• The first signs of success of the venturing of its data capture towards other verticals.
  • Adding algorithms to its rail solutions for existing (and new) customers.
  • Building a stand-alone AI division to pursue a host of verticals.
  • Moving towards a more recurring revenue driven business model.
  • International expansion.

Much of this is rather tentative and hence speculative; it’s like having faith in the maxim, “build and they will come.” The company has built solutions, and some of these have gathered traction, most notably in the rail industry, but the real scope of what they can do and how big their TAM really is remains to be seen. We are inclined to be bullish on the company’s opportunities in the rail industry, with its data capture as well as its algorithms, much of which are still under development. It’s here where the advantages for customers seem most defined, and given the moderate size of the company, this market alone should offer it a decent living. The company’s capabilities and ambitions are clearly much wider than just the rail industry, so its TAM could be quite astounding relative to its size. And we see the logic here. The so-called resource-based view of the company, its capability to amass data, put it in an interface system and build algorithms to analyse them, seems a generic capability to us that has applicability in a wide array of sectors. It’s early days, and while there are reasons to assume that if it can be successful in the rail industry, there aren’t any compelling reasons to assume it can’t be successful in numerous other verticals.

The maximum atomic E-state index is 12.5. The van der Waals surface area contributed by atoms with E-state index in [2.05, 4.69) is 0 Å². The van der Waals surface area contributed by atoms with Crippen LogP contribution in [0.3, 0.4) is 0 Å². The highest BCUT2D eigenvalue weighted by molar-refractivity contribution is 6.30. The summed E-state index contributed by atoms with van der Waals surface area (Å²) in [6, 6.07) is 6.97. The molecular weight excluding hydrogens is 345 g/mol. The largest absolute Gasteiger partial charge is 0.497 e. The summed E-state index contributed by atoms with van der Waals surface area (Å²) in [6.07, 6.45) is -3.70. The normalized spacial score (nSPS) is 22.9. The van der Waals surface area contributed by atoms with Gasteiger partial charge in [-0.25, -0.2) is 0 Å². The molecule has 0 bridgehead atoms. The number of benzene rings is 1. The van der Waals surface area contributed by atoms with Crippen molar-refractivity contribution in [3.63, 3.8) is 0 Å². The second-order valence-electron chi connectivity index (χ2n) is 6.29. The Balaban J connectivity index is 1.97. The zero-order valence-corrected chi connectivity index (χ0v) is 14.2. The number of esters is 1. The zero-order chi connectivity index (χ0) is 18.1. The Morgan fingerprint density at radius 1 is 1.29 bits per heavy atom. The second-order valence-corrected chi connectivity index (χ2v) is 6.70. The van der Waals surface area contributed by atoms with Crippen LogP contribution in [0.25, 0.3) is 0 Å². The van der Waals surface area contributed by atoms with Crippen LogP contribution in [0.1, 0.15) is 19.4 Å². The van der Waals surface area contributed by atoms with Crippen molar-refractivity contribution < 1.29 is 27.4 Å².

Disclosure: I/we have no positions in any stocks mentioned, but may initiate a long position in DUOT over the next 72 hours. I wrote this article myself, and it expresses my own opinions. I am not receiving compensation for it (other than from Seeking Alpha). I have no business relationship with any company whose stock is mentioned in this article.